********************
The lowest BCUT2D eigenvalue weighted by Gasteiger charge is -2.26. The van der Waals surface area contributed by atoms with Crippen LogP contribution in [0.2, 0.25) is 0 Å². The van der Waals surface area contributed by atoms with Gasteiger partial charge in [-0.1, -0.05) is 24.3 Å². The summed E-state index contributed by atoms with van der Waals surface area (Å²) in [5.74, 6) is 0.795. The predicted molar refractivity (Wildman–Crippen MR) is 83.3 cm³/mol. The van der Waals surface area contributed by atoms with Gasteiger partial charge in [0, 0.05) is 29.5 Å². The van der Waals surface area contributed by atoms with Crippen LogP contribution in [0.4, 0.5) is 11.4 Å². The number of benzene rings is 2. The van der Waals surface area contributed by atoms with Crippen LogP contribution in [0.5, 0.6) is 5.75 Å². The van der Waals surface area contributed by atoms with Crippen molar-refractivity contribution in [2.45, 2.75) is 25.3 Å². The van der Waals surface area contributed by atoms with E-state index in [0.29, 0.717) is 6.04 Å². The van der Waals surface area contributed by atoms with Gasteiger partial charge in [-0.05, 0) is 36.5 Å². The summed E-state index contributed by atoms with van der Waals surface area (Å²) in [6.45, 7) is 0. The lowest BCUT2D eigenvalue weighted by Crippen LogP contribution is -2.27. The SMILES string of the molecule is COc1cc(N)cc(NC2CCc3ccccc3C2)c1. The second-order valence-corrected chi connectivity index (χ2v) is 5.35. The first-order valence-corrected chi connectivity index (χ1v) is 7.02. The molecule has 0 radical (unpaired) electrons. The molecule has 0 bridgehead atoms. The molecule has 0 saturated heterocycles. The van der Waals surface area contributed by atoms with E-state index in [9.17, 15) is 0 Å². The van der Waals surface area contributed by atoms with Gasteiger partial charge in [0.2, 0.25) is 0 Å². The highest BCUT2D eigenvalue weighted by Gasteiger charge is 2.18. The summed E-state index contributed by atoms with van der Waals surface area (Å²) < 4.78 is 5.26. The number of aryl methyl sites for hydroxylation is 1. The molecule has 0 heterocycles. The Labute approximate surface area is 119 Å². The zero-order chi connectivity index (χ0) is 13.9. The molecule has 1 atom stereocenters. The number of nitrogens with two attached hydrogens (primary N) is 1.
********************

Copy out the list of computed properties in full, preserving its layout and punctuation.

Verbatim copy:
The lowest BCUT2D eigenvalue weighted by Gasteiger charge is -2.26. The van der Waals surface area contributed by atoms with Crippen LogP contribution in [0.2, 0.25) is 0 Å². The van der Waals surface area contributed by atoms with Gasteiger partial charge in [-0.1, -0.05) is 24.3 Å². The summed E-state index contributed by atoms with van der Waals surface area (Å²) in [5.74, 6) is 0.795. The predicted molar refractivity (Wildman–Crippen MR) is 83.3 cm³/mol. The van der Waals surface area contributed by atoms with Gasteiger partial charge in [0, 0.05) is 29.5 Å². The van der Waals surface area contributed by atoms with Crippen LogP contribution in [0.4, 0.5) is 11.4 Å². The number of benzene rings is 2. The van der Waals surface area contributed by atoms with Crippen LogP contribution in [0.5, 0.6) is 5.75 Å². The van der Waals surface area contributed by atoms with Crippen molar-refractivity contribution in [2.45, 2.75) is 25.3 Å². The van der Waals surface area contributed by atoms with E-state index in [0.29, 0.717) is 6.04 Å². The van der Waals surface area contributed by atoms with Gasteiger partial charge in [-0.05, 0) is 36.5 Å². The summed E-state index contributed by atoms with van der Waals surface area (Å²) in [6.45, 7) is 0. The lowest BCUT2D eigenvalue weighted by Crippen LogP contribution is -2.27. The SMILES string of the molecule is COc1cc(N)cc(NC2CCc3ccccc3C2)c1. The second-order valence-corrected chi connectivity index (χ2v) is 5.35. The first-order valence-corrected chi connectivity index (χ1v) is 7.02. The molecule has 0 radical (unpaired) electrons. The molecule has 0 bridgehead atoms. The molecule has 0 saturated heterocycles. The van der Waals surface area contributed by atoms with E-state index in [9.17, 15) is 0 Å². The van der Waals surface area contributed by atoms with Gasteiger partial charge in [0.2, 0.25) is 0 Å². The highest BCUT2D eigenvalue weighted by Gasteiger charge is 2.18. The summed E-state index contributed by atoms with van der Waals surface area (Å²) < 4.78 is 5.26. The number of aryl methyl sites for hydroxylation is 1. The molecule has 0 heterocycles. The Labute approximate surface area is 119 Å². The zero-order chi connectivity index (χ0) is 13.9. The molecule has 1 atom stereocenters. The number of nitrogens with two attached hydrogens (primary N) is 1.